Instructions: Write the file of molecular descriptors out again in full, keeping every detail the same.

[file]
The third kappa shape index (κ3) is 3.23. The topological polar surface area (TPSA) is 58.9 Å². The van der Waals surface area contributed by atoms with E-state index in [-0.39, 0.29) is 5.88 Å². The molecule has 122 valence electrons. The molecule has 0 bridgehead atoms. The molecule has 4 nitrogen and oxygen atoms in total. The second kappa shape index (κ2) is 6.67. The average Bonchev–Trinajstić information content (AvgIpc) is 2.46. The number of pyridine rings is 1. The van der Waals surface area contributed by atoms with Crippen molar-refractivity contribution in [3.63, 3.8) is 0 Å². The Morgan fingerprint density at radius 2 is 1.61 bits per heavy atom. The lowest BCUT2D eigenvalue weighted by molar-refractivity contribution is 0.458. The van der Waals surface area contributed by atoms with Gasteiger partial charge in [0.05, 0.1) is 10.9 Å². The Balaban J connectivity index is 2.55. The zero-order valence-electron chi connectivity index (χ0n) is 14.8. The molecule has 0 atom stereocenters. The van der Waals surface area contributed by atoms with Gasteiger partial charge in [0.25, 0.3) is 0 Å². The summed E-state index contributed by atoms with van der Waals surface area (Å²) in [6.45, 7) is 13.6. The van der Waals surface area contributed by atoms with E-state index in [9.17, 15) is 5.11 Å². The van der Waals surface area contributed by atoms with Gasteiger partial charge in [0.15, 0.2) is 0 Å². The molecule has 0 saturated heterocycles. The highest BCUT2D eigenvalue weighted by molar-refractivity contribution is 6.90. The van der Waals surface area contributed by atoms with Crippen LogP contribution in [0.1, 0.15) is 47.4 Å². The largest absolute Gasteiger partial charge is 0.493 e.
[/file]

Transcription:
The third kappa shape index (κ3) is 3.23. The topological polar surface area (TPSA) is 58.9 Å². The van der Waals surface area contributed by atoms with E-state index in [-0.39, 0.29) is 5.88 Å². The molecule has 122 valence electrons. The molecule has 0 bridgehead atoms. The molecule has 4 nitrogen and oxygen atoms in total. The second kappa shape index (κ2) is 6.67. The average Bonchev–Trinajstić information content (AvgIpc) is 2.46. The number of pyridine rings is 1. The van der Waals surface area contributed by atoms with Crippen molar-refractivity contribution in [3.63, 3.8) is 0 Å². The Morgan fingerprint density at radius 2 is 1.61 bits per heavy atom. The lowest BCUT2D eigenvalue weighted by molar-refractivity contribution is 0.458. The van der Waals surface area contributed by atoms with Gasteiger partial charge in [0.05, 0.1) is 10.9 Å². The Balaban J connectivity index is 2.55. The zero-order valence-electron chi connectivity index (χ0n) is 14.8. The molecule has 0 atom stereocenters. The van der Waals surface area contributed by atoms with Gasteiger partial charge in [0.25, 0.3) is 0 Å². The summed E-state index contributed by atoms with van der Waals surface area (Å²) in [6.45, 7) is 13.6. The van der Waals surface area contributed by atoms with E-state index in [9.17, 15) is 5.11 Å². The van der Waals surface area contributed by atoms with Gasteiger partial charge in [0.15, 0.2) is 0 Å². The molecule has 0 saturated heterocycles. The highest BCUT2D eigenvalue weighted by molar-refractivity contribution is 6.90. The van der Waals surface area contributed by atoms with Crippen LogP contribution in [0.1, 0.15) is 47.4 Å². The largest absolute Gasteiger partial charge is 0.493 e.